We’ll see if this ever actually comes to pass.
Interesting concept, but that is a lot of money for just engraving.
Tested reviewed it recently. Not a fan or Norm or Jen but here it is. Marketing it as a “cutter” is like GF marketing as a “printer”…
I’ve been following them since before the kickstarter. I haven’t commit, it’s just that I was being bombarded with ads for it on Instagram. I like the idea of it folding up neatly and being portable.
I think the whole idea of having to use their filter is a deal breaker. Expect a $49 per month (or sooner) operating cost.
I’m still drawn in by the idea, but I was waiting until it actually came out. It seems to be able to cut a variety of thicknesses, but I wonder why it doesn’t cut clear acrylic?
Yeah however 4 passes to cut through 1/8 inch material is painful. Even then, according to the video from Tested above, it may not cut through everywhere.
Oh, I didn’t know that. The video on my end cut off just as they unfolded it and I didn’t care to go searching for the rest.
Diode laser. Glass and clear acrylic do not block the laser wavelength. It goes right through. 405/445nm wavelength vs CO2 lasers which have a 10640nm wavelength.
Oh! Thank you! I had no clue. I was thinking maybe there wasn’t a way to block anything that might reflect back, but I was taking a wild guess and I was way off.
Will be interesting to see as the months go by to see how diode lasers ramp up to the next level.
I’ve seen them improve a lot over the last couple of years. Just saw one that finally delivers a pinpoint (vs rectangle or square) laser and a beam width of sub-0.008". That lets a 10W (delivered - the input power is 80W) diode beam cut 1/4" wood (like walnut) in one pass. Under $650. They’re starting to reach CO2 laser performance at K40 prices.
Got a link?
Another $140 gets you some risers and a rotary unit.
Hmm I dunno about 1/4" hardwoods:
They say the diode can do 6 mm basswood, which I believe is a very low-density wood… nor do they claim it can do it in one pass, at least on this page. Their 40w C02 options can cut up to 15mm wood, which I also find suspicious (> 0.5"), but who knows. Maybe they have some trick.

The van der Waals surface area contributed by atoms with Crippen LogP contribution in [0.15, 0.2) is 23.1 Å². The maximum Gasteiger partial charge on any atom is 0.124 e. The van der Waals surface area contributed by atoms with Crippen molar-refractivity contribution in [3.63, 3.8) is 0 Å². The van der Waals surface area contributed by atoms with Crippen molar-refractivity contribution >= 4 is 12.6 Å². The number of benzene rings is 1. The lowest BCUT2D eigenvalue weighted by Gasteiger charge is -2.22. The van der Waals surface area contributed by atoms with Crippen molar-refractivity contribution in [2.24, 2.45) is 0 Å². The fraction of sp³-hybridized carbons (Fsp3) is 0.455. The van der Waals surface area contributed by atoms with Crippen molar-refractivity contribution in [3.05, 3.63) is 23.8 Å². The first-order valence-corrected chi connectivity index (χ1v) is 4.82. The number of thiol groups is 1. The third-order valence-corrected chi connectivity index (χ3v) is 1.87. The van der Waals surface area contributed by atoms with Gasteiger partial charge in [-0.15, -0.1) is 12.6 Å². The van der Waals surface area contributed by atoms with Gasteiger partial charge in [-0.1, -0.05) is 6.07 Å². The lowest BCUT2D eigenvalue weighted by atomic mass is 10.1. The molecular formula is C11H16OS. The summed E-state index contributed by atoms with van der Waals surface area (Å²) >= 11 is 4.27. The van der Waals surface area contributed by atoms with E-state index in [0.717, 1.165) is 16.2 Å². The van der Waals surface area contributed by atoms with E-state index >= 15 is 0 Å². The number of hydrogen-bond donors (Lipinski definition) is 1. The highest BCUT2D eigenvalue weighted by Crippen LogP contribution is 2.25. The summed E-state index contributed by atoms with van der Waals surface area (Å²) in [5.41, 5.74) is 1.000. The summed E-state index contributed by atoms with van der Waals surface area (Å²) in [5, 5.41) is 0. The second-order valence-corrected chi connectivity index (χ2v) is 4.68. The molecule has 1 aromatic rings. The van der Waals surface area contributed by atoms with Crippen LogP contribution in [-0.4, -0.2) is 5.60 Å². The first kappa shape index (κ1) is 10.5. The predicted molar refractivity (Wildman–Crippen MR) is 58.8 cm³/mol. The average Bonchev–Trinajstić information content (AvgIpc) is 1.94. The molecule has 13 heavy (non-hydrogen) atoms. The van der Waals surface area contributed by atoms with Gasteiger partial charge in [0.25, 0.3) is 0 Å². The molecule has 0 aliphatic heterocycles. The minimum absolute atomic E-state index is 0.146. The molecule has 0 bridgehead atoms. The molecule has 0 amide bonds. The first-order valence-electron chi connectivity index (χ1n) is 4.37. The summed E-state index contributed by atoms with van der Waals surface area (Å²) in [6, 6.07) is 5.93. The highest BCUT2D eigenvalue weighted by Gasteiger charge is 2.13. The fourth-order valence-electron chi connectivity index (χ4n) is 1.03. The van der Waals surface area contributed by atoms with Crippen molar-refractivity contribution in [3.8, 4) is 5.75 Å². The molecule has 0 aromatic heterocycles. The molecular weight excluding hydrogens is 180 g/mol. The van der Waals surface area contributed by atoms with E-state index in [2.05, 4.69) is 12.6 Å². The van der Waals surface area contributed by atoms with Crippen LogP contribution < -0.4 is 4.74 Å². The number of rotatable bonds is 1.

(Consumer) Diode lasers are a long way from being anywhere near as capable as CO2, which are equally as far behind 'Fiber" machines.
Physics. Efficiency. You can’t get around science. It certainly advances but our machines are using 60+ year old technology. Diode lasers came about the same time, but at orders of magnitude lower power.
There’s a YTer I follow who shows it cutting 1/4" walnut. He also shows a test cut in 3/4" pine where the cuts go more than 1/2- way through the wood block.
I don’t know what the speed is but it wasn’t turning the wood into charcoal like some multi-pass cuts I have seen in the past.
This could be a rare case of real-life expensive being better than the marketing.
Regardless, it’s a significant step up from the 5 or 7.5W diode lasers I’ve played with in the past. This one has me mildly interested in whether I might get it just to play, especially with the rotary.
Power of diode lasers vs CO2 or even fiber lasers are not directly comparable - e.g. a 10W diode is not 1/4 as powerful as a 40W CO2 which is not half as powerful as an 80W fiber. The wavelengths and tech involved make raw power comparisons inappropriate.
I don’t disagree, but (consumer) diode lasers are pretty much useless for cutting anything the GF can.
I just watched a YouTuber cut 9.65mm pine in 2 passes with this thing. Overall not impressed with it based on his review anyway.
Yeah, like paper, cloth, wood or acrylic eh?
I’m surprised @MyDogsThinkImCrazy doesn’t have one. Their open frames would make a lot of her clothing projects easier. She could lay the material flat on a table and just drop the laser on top. I have a friend who engraves things like barrels & barrel tops with an open frame Ortur diode laser.
Which is more than 50% thicker than the 1/4" I referenced.
I’m okay with everyone who wants to think our GF’s are just the best thing since sliced bread, but I find that to be a bit myopic. Low power CO2s like ours will be eclipsed by diodes at cheaper prices - kind of like electric vs ICE cars.